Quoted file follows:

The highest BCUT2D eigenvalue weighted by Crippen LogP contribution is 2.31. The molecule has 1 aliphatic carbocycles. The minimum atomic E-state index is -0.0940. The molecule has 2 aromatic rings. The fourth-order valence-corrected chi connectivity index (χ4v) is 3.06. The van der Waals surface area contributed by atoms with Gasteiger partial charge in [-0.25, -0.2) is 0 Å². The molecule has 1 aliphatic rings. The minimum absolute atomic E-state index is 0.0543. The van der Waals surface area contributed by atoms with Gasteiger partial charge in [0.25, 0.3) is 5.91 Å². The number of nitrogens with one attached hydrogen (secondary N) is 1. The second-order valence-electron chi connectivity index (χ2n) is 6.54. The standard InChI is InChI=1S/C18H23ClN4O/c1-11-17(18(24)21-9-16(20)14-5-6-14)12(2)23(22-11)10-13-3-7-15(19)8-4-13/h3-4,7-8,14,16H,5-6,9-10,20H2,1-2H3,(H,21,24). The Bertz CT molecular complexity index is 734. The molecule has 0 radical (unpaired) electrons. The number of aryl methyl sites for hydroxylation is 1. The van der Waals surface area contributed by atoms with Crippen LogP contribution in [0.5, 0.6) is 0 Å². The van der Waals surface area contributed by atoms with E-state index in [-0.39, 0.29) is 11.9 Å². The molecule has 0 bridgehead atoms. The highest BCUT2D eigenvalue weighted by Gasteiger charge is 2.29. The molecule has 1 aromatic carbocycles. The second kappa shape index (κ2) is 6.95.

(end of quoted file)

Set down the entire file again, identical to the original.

The highest BCUT2D eigenvalue weighted by Crippen LogP contribution is 2.31. The molecule has 1 aliphatic carbocycles. The minimum atomic E-state index is -0.0940. The molecule has 2 aromatic rings. The fourth-order valence-corrected chi connectivity index (χ4v) is 3.06. The van der Waals surface area contributed by atoms with Gasteiger partial charge in [-0.25, -0.2) is 0 Å². The molecule has 1 aliphatic rings. The minimum absolute atomic E-state index is 0.0543. The van der Waals surface area contributed by atoms with Gasteiger partial charge in [0.25, 0.3) is 5.91 Å². The number of nitrogens with one attached hydrogen (secondary N) is 1. The second-order valence-electron chi connectivity index (χ2n) is 6.54. The standard InChI is InChI=1S/C18H23ClN4O/c1-11-17(18(24)21-9-16(20)14-5-6-14)12(2)23(22-11)10-13-3-7-15(19)8-4-13/h3-4,7-8,14,16H,5-6,9-10,20H2,1-2H3,(H,21,24). The Bertz CT molecular complexity index is 734. The molecule has 0 radical (unpaired) electrons. The number of aryl methyl sites for hydroxylation is 1. The van der Waals surface area contributed by atoms with Crippen LogP contribution in [0.5, 0.6) is 0 Å². The van der Waals surface area contributed by atoms with E-state index in [-0.39, 0.29) is 11.9 Å². The molecule has 0 bridgehead atoms. The highest BCUT2D eigenvalue weighted by Gasteiger charge is 2.29. The molecule has 1 aromatic carbocycles. The second kappa shape index (κ2) is 6.95.